Editor's note: The following summary represents state and utility stances after the Supreme Court stayed the Clean Power Plan in February 2016.
Gov. Scott Walker (R) issued an executive order Feb. 15 that prohibits state agencies, departments, boards, commissions or any of their agents from developing or promoting the development of a state plan to comply with the Clean Power Plan until the expiration of the Supreme Court’s Feb. 9 stay of the U.S. EPA rule.
“Clearly, this rule exceeds the President’s authority and would place an undue burden on the Wisconsin ratepayers and manufacturers,” Walker said.
“The stay granted last week by the Supreme Court validates our concerns about this rule. The executive order we issued today protects our taxpayers from an unnecessary cost of up to $13 billion as we continue to act in the best interests of Wisconsin citizens,” he said.
Walker has never been a fan of the Clean Power Plan, but when the final version tightened the state's 2030 target, the then-presidential candidate cried foul.
"We will examine the final plan in detail, but clearly Wisconsin's extensive, constructive comments to the EPA have fallen on deaf ears in Washington," he said.
Wisconsin is challenging the rule in court and has an executive order prohibiting planning.
Marcus Hawkins, a senior engineer for the Wisconsin Public Service Commission, said in April that the executive order was narrow, and Wisconsin is still monitoring transmission planning by the Midcontinent Independent System Operator (MISO), a grid organizer.
"We encouraged MISO in their transmission planning processes to look at a more generic carbon-reduction future instead of a very detailed CPP-rule-like future where the rule and the makeup of the rule could change, let alone the timeline of the rule," he said (ClimateWire, April 27).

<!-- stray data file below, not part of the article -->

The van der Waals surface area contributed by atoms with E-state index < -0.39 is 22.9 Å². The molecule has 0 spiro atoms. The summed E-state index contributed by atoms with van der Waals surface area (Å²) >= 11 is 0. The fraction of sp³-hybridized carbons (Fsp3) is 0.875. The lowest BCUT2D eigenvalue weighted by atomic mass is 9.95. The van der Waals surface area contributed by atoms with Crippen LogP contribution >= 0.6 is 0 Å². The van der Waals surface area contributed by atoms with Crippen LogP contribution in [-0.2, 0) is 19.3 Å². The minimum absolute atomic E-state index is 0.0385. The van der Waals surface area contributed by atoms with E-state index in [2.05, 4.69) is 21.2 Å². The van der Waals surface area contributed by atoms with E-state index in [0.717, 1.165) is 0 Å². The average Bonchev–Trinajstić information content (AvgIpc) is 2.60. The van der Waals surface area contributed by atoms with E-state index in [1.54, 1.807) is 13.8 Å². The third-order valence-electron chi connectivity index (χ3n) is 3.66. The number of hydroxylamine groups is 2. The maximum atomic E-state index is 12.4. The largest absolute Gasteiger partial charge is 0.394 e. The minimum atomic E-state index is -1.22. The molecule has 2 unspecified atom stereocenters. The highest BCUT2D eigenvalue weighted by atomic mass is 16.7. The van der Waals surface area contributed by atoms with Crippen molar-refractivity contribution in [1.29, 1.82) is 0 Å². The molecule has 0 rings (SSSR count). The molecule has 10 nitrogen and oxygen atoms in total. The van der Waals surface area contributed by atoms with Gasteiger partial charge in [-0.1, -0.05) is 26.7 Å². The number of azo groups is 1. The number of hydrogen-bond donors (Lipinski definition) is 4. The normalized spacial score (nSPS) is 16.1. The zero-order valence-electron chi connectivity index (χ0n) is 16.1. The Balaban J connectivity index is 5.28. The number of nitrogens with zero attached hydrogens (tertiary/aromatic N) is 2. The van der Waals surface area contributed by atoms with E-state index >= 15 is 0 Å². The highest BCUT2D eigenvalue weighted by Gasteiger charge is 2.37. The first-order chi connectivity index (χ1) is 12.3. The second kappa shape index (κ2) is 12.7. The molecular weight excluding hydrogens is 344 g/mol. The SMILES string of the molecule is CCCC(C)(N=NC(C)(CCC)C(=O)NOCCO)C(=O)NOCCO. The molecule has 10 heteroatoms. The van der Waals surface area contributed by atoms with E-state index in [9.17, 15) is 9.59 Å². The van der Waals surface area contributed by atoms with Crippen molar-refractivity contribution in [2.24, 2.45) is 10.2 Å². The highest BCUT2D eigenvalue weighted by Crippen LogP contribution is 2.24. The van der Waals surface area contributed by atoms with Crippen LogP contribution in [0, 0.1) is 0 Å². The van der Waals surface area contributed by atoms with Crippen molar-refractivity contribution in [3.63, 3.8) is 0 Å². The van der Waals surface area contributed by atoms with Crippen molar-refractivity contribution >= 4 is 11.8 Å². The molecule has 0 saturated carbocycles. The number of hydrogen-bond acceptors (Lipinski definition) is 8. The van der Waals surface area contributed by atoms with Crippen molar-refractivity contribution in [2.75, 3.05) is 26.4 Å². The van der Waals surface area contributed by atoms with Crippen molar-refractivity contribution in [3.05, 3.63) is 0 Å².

Wisconsin must meet a tougher emissions rate by 2030 -- 1,176 pounds of CO2 per megawatt-hours of power, compared to 1,203 pounds CO2/MWh in the proposed rule.
Before the stay, Walker had said his administration would not put forward a compliance plan for the power plant rule, joining a small but vocal band of Republican governors who embraced the "just say no" strategy. Walker also has proposed slashing state funding for renewable energy and has not said whether he believes man-made CO2 emissions are contributing to climate change.
Wisconsin was among 27 states that filed a lawsuit challenging the rule when it was published in the Federal Register.
Earlier, Attorney General Brad Schimel (R) joined 15 other state attorneys general in asking a federal judge to postpone the rule while challenges make their way through the courts.
"Each state has a unique set of resources and needs, and no one knows the intricacies of each state's system better than each individual state," Schimel said.
EPA's systemwide approach to carbon regulation would wrest control from the states, undermining utilities' ability to meet demand inexpensively, he said.
Wisconsin, which skews toward coal-fired generation, would have to either shutter substantial capacity or ramp up renewable energy and efficiency to comply. The state has a 10 percent renewable portfolio standard, but that lags behind some others in the region, including Minnesota's 25 percent by 2025 mandate.
Despite opposition by Walker, Schimel and other Wisconsin Republicans, a report released in August by the Union of Concerned Scientists contended that the state is "making good progress" toward its goals (ClimateWire, Aug. 14, 2015).
And in September, the League of Conservation Voters and Environmental Defense Action Fund launched an ad campaign targeting Sen. Ron Johnson (R-Wis.) for his opposition to the rule in Congress, contending that the stance was at odds with Wisconsin voters' support of the rule.
Last updated on February 2, 2017 at 11:59 AM